This video is a trailer for the film The Price Of Sugar.
By Matt Waller:
The Price of Sugar: Horrifying conditions exposed—and a legal counterattack
8 May 2008
Directed by Bill Haney, written by Haney and Peter Rhodes
The Price of Sugar, a documentary by Bill Haney portraying the near-slavery conditions facing Haitian cane-cutters on Dominican sugar plantations, has prompted a defamation lawsuit by the Dominican sugar corporation highlighted in the film, accompanied by a cease-and-desist order aimed at preventing the showing of the film.
Narrated by Paul Newman and made for just $750,000, the documentary—Haney’s fourth film—is well paced and skillfully directed. It follows the efforts of a Catholic priest, Christopher Hartley, to relieve the conditions of the immigrant Haitian workers in his parish, a 600-square-mile region consisting mostly of vast plantations owned by the Vicini family, second largest of the wealthy Dominican sugar barons. In the process Hartley incurs the wrath of the Vicinis, who launch a concerted and ugly smear campaign against him.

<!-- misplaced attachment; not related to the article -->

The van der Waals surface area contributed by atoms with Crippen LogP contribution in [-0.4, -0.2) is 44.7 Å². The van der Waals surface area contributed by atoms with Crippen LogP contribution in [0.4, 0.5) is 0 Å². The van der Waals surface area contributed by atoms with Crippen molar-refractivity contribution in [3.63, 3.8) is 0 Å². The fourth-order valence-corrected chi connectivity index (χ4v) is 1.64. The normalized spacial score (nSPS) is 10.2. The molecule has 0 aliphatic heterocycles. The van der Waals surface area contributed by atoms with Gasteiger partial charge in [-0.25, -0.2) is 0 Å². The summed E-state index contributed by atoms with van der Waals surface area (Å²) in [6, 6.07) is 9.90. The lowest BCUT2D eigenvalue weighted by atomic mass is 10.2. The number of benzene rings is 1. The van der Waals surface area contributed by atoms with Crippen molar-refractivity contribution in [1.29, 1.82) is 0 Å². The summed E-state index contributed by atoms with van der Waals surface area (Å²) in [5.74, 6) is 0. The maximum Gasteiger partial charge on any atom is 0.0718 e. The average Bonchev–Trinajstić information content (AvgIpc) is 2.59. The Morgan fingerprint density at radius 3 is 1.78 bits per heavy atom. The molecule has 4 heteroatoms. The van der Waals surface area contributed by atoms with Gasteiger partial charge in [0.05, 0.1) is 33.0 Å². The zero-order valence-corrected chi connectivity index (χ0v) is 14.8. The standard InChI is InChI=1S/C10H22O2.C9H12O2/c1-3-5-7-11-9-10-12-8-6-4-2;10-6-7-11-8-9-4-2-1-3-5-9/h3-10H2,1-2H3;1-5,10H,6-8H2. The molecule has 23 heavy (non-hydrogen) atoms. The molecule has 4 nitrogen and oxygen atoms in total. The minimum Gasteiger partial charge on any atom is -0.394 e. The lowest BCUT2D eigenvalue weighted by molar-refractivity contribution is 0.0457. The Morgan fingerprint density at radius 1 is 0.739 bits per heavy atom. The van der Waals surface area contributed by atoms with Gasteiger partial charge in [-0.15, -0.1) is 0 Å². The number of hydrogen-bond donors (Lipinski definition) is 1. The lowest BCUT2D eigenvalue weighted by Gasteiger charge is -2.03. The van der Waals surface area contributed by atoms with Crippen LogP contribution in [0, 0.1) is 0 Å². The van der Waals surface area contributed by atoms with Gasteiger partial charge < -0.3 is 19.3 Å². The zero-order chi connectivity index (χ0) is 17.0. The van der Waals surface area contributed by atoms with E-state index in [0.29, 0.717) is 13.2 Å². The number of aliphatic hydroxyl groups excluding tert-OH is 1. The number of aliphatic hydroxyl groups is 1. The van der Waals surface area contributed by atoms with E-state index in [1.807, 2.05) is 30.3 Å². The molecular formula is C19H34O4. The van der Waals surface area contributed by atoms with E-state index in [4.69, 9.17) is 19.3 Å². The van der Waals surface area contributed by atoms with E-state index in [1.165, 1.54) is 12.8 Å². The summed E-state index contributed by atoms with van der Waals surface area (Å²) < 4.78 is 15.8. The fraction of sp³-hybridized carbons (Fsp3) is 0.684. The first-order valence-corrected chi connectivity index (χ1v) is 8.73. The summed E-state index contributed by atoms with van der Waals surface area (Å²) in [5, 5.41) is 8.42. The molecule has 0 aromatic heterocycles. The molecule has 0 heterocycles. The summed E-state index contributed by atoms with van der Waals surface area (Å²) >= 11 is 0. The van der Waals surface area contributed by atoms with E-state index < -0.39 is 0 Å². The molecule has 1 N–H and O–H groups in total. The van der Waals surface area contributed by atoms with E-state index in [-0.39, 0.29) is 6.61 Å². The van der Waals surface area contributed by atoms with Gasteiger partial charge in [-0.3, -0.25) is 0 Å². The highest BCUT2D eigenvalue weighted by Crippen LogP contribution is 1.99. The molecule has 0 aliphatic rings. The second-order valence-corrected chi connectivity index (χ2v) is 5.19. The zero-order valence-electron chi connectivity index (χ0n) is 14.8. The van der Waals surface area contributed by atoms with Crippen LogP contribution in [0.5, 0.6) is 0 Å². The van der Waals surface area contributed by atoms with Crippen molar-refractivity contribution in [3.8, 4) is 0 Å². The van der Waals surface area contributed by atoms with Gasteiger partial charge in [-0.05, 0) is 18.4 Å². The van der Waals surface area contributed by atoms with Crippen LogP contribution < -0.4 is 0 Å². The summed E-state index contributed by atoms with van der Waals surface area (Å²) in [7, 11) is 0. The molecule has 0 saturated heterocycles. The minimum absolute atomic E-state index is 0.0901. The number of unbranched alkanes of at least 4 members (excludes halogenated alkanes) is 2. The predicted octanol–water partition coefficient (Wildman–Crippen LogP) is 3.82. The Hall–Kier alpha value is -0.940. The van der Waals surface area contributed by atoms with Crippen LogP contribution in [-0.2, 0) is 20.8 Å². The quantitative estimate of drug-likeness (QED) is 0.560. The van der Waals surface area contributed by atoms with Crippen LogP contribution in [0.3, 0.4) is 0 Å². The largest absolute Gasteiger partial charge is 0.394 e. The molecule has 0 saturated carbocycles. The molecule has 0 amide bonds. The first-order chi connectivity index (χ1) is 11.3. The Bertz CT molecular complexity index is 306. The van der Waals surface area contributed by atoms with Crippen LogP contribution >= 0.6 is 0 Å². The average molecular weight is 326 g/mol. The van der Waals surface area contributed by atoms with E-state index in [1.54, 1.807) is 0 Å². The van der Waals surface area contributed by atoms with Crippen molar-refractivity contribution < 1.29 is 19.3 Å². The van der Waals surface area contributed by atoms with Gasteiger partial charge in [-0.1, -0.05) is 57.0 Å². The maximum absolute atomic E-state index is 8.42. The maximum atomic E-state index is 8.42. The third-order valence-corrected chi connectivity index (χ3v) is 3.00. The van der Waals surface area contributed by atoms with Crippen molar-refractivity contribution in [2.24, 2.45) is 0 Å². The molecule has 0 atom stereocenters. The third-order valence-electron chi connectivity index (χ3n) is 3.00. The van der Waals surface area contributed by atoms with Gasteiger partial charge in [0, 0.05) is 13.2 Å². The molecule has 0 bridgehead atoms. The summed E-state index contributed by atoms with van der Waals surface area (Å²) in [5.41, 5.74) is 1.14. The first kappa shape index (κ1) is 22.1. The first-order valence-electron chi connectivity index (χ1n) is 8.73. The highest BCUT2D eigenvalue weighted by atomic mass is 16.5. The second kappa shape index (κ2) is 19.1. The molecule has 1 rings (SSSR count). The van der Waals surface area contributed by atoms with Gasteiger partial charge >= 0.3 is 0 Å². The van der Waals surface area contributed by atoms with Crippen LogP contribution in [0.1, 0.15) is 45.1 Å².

The heart of the film is its exposure of the systematic exploitation of Haitian workers by the sugar industry. We see how the Dominican companies use promises of a better life to lure busloads of impoverished Haitians over the border in mass illegal crossings, while the government and military turn a blind eye.
Once in the Dominican Republic, the workers find themselves confined to the bateyes (plantation shantytowns), forced to perform the backbreaking and dangerous labor of cutting cane with machetes, while living in unspeakable squalor. Crowded into tiny metal-roofed shacks without plumbing, they have no access to proper health care and often lack even clean water. Incidences of AIDS, dengue fever and malaria in the bateyes are reported to be among the highest in the world.
The workers cut cane for up to 14 hours a day, and at one point we see a typical cutter who is forced to work barefoot on the sharp stubble of the cut stalks, unable to afford shoes. The pay is less than a dollar a day, delivered not in cash but in vouchers redeemable at the company store for merchandise at highly inflated prices. According to the film most workers cannot afford adequate food, and meet their daily calorie needs only by chewing the sugarcane.